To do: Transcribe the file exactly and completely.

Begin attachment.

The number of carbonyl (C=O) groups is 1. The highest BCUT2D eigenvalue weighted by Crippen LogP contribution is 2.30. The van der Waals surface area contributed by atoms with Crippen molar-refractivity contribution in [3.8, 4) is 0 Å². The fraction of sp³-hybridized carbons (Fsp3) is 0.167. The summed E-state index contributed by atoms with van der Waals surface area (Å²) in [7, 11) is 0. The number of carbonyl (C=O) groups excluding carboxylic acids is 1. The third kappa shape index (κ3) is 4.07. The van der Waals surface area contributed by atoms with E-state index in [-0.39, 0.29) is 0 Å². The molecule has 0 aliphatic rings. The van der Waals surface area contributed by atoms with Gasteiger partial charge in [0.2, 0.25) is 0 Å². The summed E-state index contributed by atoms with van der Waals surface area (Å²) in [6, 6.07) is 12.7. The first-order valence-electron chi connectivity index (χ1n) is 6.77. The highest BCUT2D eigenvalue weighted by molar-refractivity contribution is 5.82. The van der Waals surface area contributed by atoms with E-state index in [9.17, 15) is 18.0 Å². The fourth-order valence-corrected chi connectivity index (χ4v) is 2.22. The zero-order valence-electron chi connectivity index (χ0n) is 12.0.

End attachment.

The number of carbonyl (C=O) groups is 1. The highest BCUT2D eigenvalue weighted by Crippen LogP contribution is 2.30. The van der Waals surface area contributed by atoms with Crippen molar-refractivity contribution in [3.8, 4) is 0 Å². The fraction of sp³-hybridized carbons (Fsp3) is 0.167. The summed E-state index contributed by atoms with van der Waals surface area (Å²) in [7, 11) is 0. The number of carbonyl (C=O) groups excluding carboxylic acids is 1. The third kappa shape index (κ3) is 4.07. The van der Waals surface area contributed by atoms with E-state index in [-0.39, 0.29) is 0 Å². The molecule has 0 aliphatic rings. The van der Waals surface area contributed by atoms with Gasteiger partial charge in [0.2, 0.25) is 0 Å². The summed E-state index contributed by atoms with van der Waals surface area (Å²) in [6, 6.07) is 12.7. The first-order valence-electron chi connectivity index (χ1n) is 6.77. The highest BCUT2D eigenvalue weighted by molar-refractivity contribution is 5.82. The van der Waals surface area contributed by atoms with E-state index in [9.17, 15) is 18.0 Å². The fourth-order valence-corrected chi connectivity index (χ4v) is 2.22. The zero-order valence-electron chi connectivity index (χ0n) is 12.0.